Random News of the Day: Let's Go Bowling!

Random News of the Day: Let's Go Bowling!

Tuesday, Nov. 30, 2010
9:45 AM

By Joe Collins

There's a scene in "The Blues Brothers" where a few of the former bandmates end up playing in a sleazy hotel lounge to make ends meet. The spinoff group now calls themselves "Murph and the Magic Tones" and belt out songs like "Cuando Cuando Cuando" to a sparse, apathetic crowd. Their outfits--raspberry-red tuxedos--look like something out of a prom at Hand Me Down High School. It's a sad getup and it serves as the benchmark for how far the band had fallen from the glory days.

Boise State? Let me introduce you to Murph and the Magic Tones.

The battling Broncos, media darlings since the hook and ladder play against Oklahoma in the 2007 Fiesta Bowl, were always the David to certain college football Goliaths: the BCS and muscle conferences like the SEC to name a few. They won 24 straight games over the last two years, prompting the obvious question: "Should Boise State, a team from the scrappy WAC, be allowed to eat at the adults table and play for a national championship, even though their conference schedule might not be as daunting as some of the other big boys like Auburn, Oregon, Ohio State...etc?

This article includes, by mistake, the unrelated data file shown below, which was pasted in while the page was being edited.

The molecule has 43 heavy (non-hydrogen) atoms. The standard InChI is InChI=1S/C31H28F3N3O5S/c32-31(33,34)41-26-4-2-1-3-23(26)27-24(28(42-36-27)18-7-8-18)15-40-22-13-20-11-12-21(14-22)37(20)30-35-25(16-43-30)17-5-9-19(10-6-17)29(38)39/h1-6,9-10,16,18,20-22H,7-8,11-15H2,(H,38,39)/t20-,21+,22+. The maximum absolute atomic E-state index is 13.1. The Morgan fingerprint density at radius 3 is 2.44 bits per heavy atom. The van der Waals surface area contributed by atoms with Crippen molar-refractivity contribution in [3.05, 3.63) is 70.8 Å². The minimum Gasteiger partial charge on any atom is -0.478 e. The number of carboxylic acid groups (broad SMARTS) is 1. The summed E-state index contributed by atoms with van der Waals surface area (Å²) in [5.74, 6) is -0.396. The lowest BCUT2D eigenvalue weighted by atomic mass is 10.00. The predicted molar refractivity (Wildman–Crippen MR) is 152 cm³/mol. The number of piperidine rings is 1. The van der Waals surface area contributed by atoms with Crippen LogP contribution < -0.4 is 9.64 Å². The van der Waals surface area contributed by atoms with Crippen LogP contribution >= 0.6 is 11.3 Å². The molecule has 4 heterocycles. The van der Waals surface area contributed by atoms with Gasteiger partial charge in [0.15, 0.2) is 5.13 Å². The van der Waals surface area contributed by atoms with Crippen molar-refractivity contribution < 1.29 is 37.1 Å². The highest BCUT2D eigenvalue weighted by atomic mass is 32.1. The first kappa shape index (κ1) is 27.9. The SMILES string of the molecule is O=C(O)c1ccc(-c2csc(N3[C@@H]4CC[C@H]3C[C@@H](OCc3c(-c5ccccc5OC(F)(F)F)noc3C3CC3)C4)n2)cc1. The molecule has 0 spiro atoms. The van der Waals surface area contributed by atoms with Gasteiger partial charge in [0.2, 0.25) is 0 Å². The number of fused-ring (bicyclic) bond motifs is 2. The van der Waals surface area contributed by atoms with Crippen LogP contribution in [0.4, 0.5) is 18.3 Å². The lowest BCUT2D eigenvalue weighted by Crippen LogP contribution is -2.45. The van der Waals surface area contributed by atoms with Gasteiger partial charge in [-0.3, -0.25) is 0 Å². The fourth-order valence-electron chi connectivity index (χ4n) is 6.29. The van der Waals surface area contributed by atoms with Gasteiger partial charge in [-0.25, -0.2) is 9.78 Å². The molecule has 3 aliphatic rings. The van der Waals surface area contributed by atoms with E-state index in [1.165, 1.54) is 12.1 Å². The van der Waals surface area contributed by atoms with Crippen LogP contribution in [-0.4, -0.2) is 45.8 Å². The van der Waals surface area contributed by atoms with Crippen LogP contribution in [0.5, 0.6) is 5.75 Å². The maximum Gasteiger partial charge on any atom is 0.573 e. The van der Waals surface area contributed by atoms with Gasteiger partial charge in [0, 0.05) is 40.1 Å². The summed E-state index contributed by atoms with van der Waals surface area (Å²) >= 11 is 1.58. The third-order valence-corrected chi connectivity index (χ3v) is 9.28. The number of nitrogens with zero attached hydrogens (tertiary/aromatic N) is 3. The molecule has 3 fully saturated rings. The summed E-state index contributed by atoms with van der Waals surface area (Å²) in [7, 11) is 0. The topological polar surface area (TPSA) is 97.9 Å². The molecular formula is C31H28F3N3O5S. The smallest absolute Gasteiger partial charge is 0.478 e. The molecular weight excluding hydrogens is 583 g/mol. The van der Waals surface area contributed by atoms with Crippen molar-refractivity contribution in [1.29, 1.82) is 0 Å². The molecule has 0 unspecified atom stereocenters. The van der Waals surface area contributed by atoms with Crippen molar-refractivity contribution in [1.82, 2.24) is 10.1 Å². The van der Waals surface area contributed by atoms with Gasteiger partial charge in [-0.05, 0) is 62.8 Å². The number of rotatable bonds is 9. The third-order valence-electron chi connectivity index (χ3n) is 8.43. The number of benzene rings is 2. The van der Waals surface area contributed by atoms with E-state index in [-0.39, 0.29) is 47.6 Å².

We found out over the weekend as Nevada shocked Boise State 34-31 in overtime, sending the Broncos into the "Cuando Cuando Cuando" tier of bowl hierarchy. Get this: not only will Boise State not play for the BCS championship, but here are two possible bowl games where the Broncos might land: the Humanitarian Bowl-- their home field (nothing says postseason fun like a 22 degree day in Boise) and the...wait for it...Kraft Fight Hunger Bowl. Who needs the BCS Championship when there's the Kraft Fight Hunger Bowl? Here's hoping that Boise State can put the band back together for a stellar run in 2011.

I feel for Boise State. I really do. I think we should do something to make the Broncos feel better. How about we just let every team bust a move in the postseason dance? Heck, by comparison, it'd make Boise State look bigger. Seriously, college football is already playing the "everybody gets a trophy day" card with endless, meaningless bowl games as it is. Let's liven it up even more! Your team went 2-10 this year? You're in. Winless in conference? Step right up. Program on probation? Bowl game elation! Set your DVRs for the following:


Duke (3-9) vs. Kansas (3-9)

Basketball megaphone Dick Vitale finds another way to plug Duke and Kansas basketball by having their football teams play each other at Tropicana Field. Game is shown with a continuous picture-in-picture of the Cameron Crazies jumping up and down.